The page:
Materials
Two subtle considerations that can make a HUGE difference in printed scores are paper quality and binding style.

Using regular, 20 lb. bond paper for scores isn’t awful. But using a slightly nicer grade of paper can bespeak a certain level of care and professionalism. So, too, can a nicer style of binding lend a greater air of authority to your works. We all grew up with traditionally published scores, and the paper weight and quality are much higher than what’s used to run off copies at Kinko’s.

In my experience as a performer and as a producer of a concert series, I’ve seen a lot – and I mean a LOT – of scores with comb binding. While I know that a lot of composers swear by comb binding, I’m generally a little…offended by it. It’s noisy to turn pages with, multiple comb-bound scores don’t play nice with one another on a shelf or in a pile, and it’s obviously the cheapest option available at Kinko’s.

If I have to do a fast-and-dirty binding for a last-minute submission to a competition or call for scores (of which I’m never guilty…</sarcasm>), I prefer coil binding, which I know isn’t always available at some print shops (read: my favorite one). It’s just a little more…elegant…than the other cheap options.

Generally, though, I prefer saddle stitch binding for scores that aren’t a billion pages. It conforms nicely to standards for professionally published scores, and is remarkably inexpensive. It does, however, require that the number of pages in your score be divisible by four (think of 11×17 paper folded in half, and you can see why). For large scores, and scores that absolutely must lat flat, saddle stitching isn’t the way to go – a comb or coil really is right for that if you can’t manage the happiest of all binding styles: perfect binding. I’ll be experimenting with perfect binding as soon as I finish enough songs to complete my Songbook project, the cover of which you’ll see below.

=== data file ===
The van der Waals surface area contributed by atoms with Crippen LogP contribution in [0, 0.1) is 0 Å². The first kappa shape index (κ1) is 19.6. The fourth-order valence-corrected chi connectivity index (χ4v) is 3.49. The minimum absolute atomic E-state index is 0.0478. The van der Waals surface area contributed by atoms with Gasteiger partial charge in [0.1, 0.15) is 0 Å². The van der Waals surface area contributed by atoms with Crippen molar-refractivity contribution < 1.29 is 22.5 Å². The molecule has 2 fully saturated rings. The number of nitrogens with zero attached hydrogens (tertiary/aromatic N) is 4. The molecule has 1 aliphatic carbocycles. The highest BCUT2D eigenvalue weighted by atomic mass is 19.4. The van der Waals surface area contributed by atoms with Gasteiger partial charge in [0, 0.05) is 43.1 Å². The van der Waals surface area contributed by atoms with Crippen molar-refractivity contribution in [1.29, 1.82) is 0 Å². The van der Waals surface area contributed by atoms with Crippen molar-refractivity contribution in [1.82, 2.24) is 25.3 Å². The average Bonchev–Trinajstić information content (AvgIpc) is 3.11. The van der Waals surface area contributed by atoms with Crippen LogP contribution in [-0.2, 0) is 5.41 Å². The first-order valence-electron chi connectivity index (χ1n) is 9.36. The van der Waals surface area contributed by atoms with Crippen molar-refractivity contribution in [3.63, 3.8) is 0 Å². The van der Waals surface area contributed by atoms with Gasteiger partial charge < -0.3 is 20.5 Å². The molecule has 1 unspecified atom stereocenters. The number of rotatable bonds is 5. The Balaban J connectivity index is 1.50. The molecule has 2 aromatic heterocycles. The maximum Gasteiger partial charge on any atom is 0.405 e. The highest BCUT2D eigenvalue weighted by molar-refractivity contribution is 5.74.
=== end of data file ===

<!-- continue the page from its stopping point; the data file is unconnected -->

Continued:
Now, using nicer paper and a more elegant binding style can add a bit to the cost of each printed score (one reason not to go crazy with the super nice papers). These aren’t costs that you should eat, if you decide to go this route – instead, the costs should be accounted for in the way you price your scores. Until I re-attack the issue of pricing, see this post from last year on practical pricing: http://dennistobenski.com/news/2011/08/22/pricing-a-practical-approach/